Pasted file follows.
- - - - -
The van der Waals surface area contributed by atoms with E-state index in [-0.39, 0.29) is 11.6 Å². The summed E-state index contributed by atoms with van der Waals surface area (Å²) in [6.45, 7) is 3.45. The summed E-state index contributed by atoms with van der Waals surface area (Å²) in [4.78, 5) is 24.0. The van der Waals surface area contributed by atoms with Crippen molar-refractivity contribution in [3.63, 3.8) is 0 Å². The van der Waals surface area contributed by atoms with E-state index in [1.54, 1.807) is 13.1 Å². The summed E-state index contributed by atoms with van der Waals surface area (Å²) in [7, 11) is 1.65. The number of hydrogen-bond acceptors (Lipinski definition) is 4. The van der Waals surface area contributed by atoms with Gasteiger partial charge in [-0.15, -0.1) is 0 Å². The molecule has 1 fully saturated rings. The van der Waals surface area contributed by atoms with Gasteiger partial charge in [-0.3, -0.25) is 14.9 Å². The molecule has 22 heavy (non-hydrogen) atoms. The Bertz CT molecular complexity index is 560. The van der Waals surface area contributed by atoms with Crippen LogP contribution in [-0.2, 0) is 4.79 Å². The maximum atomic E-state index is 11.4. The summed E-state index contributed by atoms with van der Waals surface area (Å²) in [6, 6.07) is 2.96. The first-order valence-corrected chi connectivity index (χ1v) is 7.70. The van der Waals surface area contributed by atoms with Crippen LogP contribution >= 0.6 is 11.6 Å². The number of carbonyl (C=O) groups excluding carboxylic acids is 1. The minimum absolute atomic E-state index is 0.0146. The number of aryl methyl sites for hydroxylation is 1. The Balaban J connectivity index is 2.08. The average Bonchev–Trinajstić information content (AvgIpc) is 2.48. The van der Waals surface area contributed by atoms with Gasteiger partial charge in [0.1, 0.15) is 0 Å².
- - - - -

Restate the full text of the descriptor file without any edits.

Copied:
The van der Waals surface area contributed by atoms with E-state index in [-0.39, 0.29) is 11.6 Å². The summed E-state index contributed by atoms with van der Waals surface area (Å²) in [6.45, 7) is 3.45. The summed E-state index contributed by atoms with van der Waals surface area (Å²) in [4.78, 5) is 24.0. The van der Waals surface area contributed by atoms with Crippen molar-refractivity contribution in [3.63, 3.8) is 0 Å². The van der Waals surface area contributed by atoms with E-state index in [1.54, 1.807) is 13.1 Å². The summed E-state index contributed by atoms with van der Waals surface area (Å²) in [7, 11) is 1.65. The number of hydrogen-bond acceptors (Lipinski definition) is 4. The van der Waals surface area contributed by atoms with Gasteiger partial charge in [-0.15, -0.1) is 0 Å². The molecule has 1 fully saturated rings. The van der Waals surface area contributed by atoms with Gasteiger partial charge in [-0.3, -0.25) is 14.9 Å². The molecule has 22 heavy (non-hydrogen) atoms. The Bertz CT molecular complexity index is 560. The van der Waals surface area contributed by atoms with Crippen LogP contribution in [-0.2, 0) is 4.79 Å². The maximum atomic E-state index is 11.4. The summed E-state index contributed by atoms with van der Waals surface area (Å²) in [6, 6.07) is 2.96. The first-order valence-corrected chi connectivity index (χ1v) is 7.70. The van der Waals surface area contributed by atoms with Crippen LogP contribution >= 0.6 is 11.6 Å². The number of carbonyl (C=O) groups excluding carboxylic acids is 1. The minimum absolute atomic E-state index is 0.0146. The number of aryl methyl sites for hydroxylation is 1. The Balaban J connectivity index is 2.08. The average Bonchev–Trinajstić information content (AvgIpc) is 2.48. The van der Waals surface area contributed by atoms with Gasteiger partial charge in [0.1, 0.15) is 0 Å².